I use password software (LastPass) to manage my logins. Considering I’m a little paranoid about people hacking various online venues, having a web-based program manage all of my passwords may seem counter-intuitive, but I found that I just couldn’t manage multiple strong passwords for long without repeatedly using the same ones or constantly needing to reset them. Now I just have to remember one very strong password for the password manager, and then I can autogenerate strong unique passwords for all of my other accounts.
I keep a firewall and antivirus program on my computer, and make sure that my programs get updated regularly.
I watch my check ins and posts on Facebook. We try not to let too many people know when we’re out of town or even out of the house for long. It’s one thing if you know you’ll be home in an hour, but when you’re gone for the week? I may email pictures to family but I try to hold the posts until after we get home. I also try not to overshare other information.
Jon doesn’t do social media at all. While I enjoy social media and think with a little care that using it is a manageable risk, I respect his stance that not being on social media reduces the amount of personal information Jon releases to the world and thus keeps his identity safer.
I don’t open suspicious emails, and I don’t download attachments from people I don’t know or sites I don’t verify.
I use Snopes and Google to verify information that may be fishy (or phishy). I was silly enough in the 90s to fall for an internet “warning” sent to me by my unsuspecting brother. Acting on it didn’t compromise my identity, but it did kill my operating system. Now I make sure that any such warnings get verified before I act on them. I don’t want to get phished, and I don’t want to fall for other scams either.
Watch the Paper Trail
We shred almost all of our mail and receipts. While we don’t shred magazines and ads, if it has our name and anything remotely personal on it, we shred it. Old bills? Shred.Solicitations for charitable donations? Shred. Gas station receipt? Shred. And all that shredded stuff? If it doesn’t get burned or composted, it gets put into multiple bags.
While I may access my accounts online, I keep paper backups of all bank, credit card and investment statements. It not only makes entering any data onto our spreadsheets easier, but also helps establish a record if needed.
I keep a list of all credit cards and their related customer service phone numbers. This helps with both theft recovery and leaves a list in case anything happens to me and Jon or someone else needs to make sure the accounts are closed.
I try to clean out my purse and wallet regularly, which makes it much easier to keep track of any important papers or receipts. I’ve noticed that the more that’s in my purse or wallet, the more likely something is to a) get lost b) drop out c) make it hard to find actual money. Cleaning the purse out makes it easier to get those receipts into the budget spread sheet too.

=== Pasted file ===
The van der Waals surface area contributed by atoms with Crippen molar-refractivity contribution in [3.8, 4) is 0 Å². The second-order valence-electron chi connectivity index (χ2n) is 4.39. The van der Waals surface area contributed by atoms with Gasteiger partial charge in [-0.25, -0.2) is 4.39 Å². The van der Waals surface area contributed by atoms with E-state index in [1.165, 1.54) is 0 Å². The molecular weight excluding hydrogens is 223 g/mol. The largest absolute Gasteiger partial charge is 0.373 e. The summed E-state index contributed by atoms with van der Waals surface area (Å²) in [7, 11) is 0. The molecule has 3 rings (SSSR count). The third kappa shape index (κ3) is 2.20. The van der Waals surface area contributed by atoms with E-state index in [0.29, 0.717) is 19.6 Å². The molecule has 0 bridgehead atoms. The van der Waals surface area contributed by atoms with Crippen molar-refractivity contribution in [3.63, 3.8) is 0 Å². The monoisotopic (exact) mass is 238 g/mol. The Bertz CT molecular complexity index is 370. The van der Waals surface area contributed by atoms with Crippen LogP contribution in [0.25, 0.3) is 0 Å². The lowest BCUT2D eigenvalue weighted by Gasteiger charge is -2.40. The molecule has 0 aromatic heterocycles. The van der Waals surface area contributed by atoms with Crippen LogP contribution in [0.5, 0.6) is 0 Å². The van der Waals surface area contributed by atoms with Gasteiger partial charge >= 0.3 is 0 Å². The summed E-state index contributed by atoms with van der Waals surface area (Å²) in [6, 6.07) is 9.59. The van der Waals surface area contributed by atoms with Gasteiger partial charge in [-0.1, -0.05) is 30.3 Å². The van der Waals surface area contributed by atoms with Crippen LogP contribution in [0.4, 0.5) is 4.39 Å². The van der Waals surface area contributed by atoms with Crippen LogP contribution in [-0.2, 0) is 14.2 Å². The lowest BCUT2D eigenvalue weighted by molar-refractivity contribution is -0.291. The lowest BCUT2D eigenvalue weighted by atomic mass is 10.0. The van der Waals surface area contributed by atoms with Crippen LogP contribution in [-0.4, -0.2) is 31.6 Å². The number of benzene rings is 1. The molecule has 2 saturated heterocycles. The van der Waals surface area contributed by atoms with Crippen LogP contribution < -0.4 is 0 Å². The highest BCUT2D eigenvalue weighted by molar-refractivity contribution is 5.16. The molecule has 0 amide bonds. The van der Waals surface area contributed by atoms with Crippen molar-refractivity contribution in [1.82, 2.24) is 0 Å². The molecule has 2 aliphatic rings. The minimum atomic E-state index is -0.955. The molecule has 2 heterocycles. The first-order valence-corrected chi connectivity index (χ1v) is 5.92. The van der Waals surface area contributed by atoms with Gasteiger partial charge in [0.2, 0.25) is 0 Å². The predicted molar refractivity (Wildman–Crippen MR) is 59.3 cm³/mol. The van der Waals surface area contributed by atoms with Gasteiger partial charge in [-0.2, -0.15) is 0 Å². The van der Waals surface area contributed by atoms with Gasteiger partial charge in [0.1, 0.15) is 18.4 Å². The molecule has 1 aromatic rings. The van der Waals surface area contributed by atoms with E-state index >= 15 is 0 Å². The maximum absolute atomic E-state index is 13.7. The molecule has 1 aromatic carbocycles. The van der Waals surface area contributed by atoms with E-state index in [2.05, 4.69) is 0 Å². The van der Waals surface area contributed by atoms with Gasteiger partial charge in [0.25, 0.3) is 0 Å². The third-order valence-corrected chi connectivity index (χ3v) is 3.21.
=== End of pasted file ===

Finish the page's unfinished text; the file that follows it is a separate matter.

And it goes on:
A Couple of Things I Don’t Do
While I think that I am careful, there is one step of identity theft prevention that I haven’t done that I am strongly considering: freezing my credit report.
Freezing your credit report means no one can check your credit without a PIN issued to you by the credit agency. If you freeze your credit report with all 3 bureaus, chances are no one is going to be able to use your information to open a credit card or other loan in your name without your knowledge.
It’s a very effective tool to keep unauthorized people from accessing credit reports, but it also adds inconvenience for anyone legitimately trying to access your report. To allow a credit report to be run, you have to remove the freeze. If you know the bureau that the authorized user will use, you can only lift the freeze for one company and lift it for a short window of time. It still may take a few days to do so.
There are also fees for setting the freeze, unless you can prove you were a victim of identity theft. There are additional fees anytime you want to remove the freeze. It also won’t stop thieves from using any lines of credit you currently have open. like credit cards.
If you know your identity has been compromised or is at high risk, the added cost and inconvenience will probably be worth it.
You can also opt out of all prescreened offers of credit by calling 888-5OPTOUT (888-567-8688) or going to OptOutPrescreen.com. This limits the amount of offers you get and is good for up to 5 years. If you know you aren’t in the market for additional credit cards it’s a good way to reduce the amount of possibly compromising paperwork you have to shred. Of course, you also lose out on good offers that may not be available otherwise, which is one of the reasons we’ve opted not to do this.
Keeping Identity Theft at Bay
Keeping your identity safe requires constant vigilance. After the OPM breach, I don’t even know if it’s possible to keep all of your personal information secure, but there’s no need to risk your identity more than is necessary.
There is a tradeoff between security and convenience, and most of us fall somewhere on the continuum, not on the ends. I hope I’m a little closer to the security end than the convenience end, but sometimes I wonder.
For all of my caution about identity theft, I still use my desktop to access accounts online and I make online purchases. I use social media, even if I try to be a little guarded in my sharing. I write personal things on this blog. I use loyalty cards at the stores we shop, and do probably dozens of other things that might give someone more information about me than I really want to reveal.
So far so good.
In the meantime, I’ll keep watching my accounts and keep trying to stay safe.
What are some other ways you protect your identity?
Top Image courtesy of hywards at FreeDigitalPhotos.net with changes